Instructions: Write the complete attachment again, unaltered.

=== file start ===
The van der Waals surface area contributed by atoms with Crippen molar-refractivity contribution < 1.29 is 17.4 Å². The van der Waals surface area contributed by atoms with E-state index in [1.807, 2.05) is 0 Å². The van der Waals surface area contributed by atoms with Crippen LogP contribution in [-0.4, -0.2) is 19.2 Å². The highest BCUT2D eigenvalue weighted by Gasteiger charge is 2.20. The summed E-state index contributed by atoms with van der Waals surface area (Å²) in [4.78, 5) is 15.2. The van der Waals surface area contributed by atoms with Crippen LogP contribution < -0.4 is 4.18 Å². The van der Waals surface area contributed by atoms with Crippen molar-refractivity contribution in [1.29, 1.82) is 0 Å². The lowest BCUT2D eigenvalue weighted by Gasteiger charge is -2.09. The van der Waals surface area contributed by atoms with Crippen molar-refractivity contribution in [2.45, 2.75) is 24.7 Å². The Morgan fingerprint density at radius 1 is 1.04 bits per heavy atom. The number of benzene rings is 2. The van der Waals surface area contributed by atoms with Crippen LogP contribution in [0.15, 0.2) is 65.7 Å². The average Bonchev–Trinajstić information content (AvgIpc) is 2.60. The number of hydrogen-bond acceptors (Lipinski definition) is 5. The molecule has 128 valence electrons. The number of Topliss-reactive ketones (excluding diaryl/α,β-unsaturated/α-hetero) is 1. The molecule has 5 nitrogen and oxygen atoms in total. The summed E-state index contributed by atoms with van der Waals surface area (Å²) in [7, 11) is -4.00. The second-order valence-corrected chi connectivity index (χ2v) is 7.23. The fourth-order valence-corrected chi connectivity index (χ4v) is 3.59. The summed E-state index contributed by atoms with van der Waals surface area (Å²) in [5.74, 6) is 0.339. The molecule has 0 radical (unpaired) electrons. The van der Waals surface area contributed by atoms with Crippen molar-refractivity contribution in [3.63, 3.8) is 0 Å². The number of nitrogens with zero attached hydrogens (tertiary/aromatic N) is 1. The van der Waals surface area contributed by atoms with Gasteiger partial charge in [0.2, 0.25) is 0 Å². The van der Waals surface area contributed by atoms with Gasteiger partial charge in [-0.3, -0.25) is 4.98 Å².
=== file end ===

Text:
The van der Waals surface area contributed by atoms with Crippen molar-refractivity contribution < 1.29 is 17.4 Å². The van der Waals surface area contributed by atoms with E-state index in [1.807, 2.05) is 0 Å². The van der Waals surface area contributed by atoms with Crippen LogP contribution in [-0.4, -0.2) is 19.2 Å². The highest BCUT2D eigenvalue weighted by Gasteiger charge is 2.20. The summed E-state index contributed by atoms with van der Waals surface area (Å²) in [4.78, 5) is 15.2. The van der Waals surface area contributed by atoms with Crippen LogP contribution < -0.4 is 4.18 Å². The van der Waals surface area contributed by atoms with Crippen molar-refractivity contribution in [1.29, 1.82) is 0 Å². The lowest BCUT2D eigenvalue weighted by Gasteiger charge is -2.09. The van der Waals surface area contributed by atoms with Crippen molar-refractivity contribution in [2.45, 2.75) is 24.7 Å². The Morgan fingerprint density at radius 1 is 1.04 bits per heavy atom. The number of benzene rings is 2. The van der Waals surface area contributed by atoms with Crippen LogP contribution in [0.15, 0.2) is 65.7 Å². The average Bonchev–Trinajstić information content (AvgIpc) is 2.60. The number of hydrogen-bond acceptors (Lipinski definition) is 5. The molecule has 128 valence electrons. The number of Topliss-reactive ketones (excluding diaryl/α,β-unsaturated/α-hetero) is 1. The molecule has 5 nitrogen and oxygen atoms in total. The summed E-state index contributed by atoms with van der Waals surface area (Å²) in [7, 11) is -4.00. The second-order valence-corrected chi connectivity index (χ2v) is 7.23. The fourth-order valence-corrected chi connectivity index (χ4v) is 3.59. The summed E-state index contributed by atoms with van der Waals surface area (Å²) in [5.74, 6) is 0.339. The molecule has 0 radical (unpaired) electrons. The van der Waals surface area contributed by atoms with Crippen molar-refractivity contribution in [3.63, 3.8) is 0 Å². The number of nitrogens with zero attached hydrogens (tertiary/aromatic N) is 1. The van der Waals surface area contributed by atoms with Gasteiger partial charge in [0.2, 0.25) is 0 Å². The van der Waals surface area contributed by atoms with Gasteiger partial charge in [-0.3, -0.25) is 4.98 Å².